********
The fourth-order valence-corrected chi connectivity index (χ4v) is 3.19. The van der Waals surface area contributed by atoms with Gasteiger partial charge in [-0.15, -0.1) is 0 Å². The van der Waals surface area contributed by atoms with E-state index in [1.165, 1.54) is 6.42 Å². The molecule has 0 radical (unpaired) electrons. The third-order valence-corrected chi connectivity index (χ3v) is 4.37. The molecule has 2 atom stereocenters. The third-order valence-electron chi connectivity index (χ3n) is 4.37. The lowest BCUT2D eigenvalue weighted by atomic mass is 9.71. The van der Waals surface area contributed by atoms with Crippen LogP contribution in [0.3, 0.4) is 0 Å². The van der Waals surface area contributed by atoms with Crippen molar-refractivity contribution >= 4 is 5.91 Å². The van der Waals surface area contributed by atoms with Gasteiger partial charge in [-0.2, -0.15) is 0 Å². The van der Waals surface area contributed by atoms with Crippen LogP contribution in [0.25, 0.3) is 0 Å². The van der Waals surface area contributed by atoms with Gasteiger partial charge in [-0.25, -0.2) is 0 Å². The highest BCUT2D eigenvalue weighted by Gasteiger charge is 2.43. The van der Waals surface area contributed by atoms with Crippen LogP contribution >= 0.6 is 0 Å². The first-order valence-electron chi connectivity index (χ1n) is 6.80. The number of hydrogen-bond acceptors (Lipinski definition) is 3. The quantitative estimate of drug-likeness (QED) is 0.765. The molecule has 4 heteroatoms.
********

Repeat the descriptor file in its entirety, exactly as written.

The fourth-order valence-corrected chi connectivity index (χ4v) is 3.19. The van der Waals surface area contributed by atoms with Gasteiger partial charge in [-0.15, -0.1) is 0 Å². The van der Waals surface area contributed by atoms with E-state index in [1.165, 1.54) is 6.42 Å². The molecule has 0 radical (unpaired) electrons. The third-order valence-corrected chi connectivity index (χ3v) is 4.37. The molecule has 2 atom stereocenters. The third-order valence-electron chi connectivity index (χ3n) is 4.37. The lowest BCUT2D eigenvalue weighted by atomic mass is 9.71. The van der Waals surface area contributed by atoms with Crippen LogP contribution in [0.3, 0.4) is 0 Å². The van der Waals surface area contributed by atoms with Crippen molar-refractivity contribution >= 4 is 5.91 Å². The van der Waals surface area contributed by atoms with Gasteiger partial charge in [-0.2, -0.15) is 0 Å². The van der Waals surface area contributed by atoms with Crippen LogP contribution in [0.25, 0.3) is 0 Å². The van der Waals surface area contributed by atoms with Gasteiger partial charge in [-0.25, -0.2) is 0 Å². The highest BCUT2D eigenvalue weighted by Gasteiger charge is 2.43. The van der Waals surface area contributed by atoms with Crippen LogP contribution >= 0.6 is 0 Å². The first-order valence-electron chi connectivity index (χ1n) is 6.80. The number of hydrogen-bond acceptors (Lipinski definition) is 3. The quantitative estimate of drug-likeness (QED) is 0.765. The molecule has 4 heteroatoms.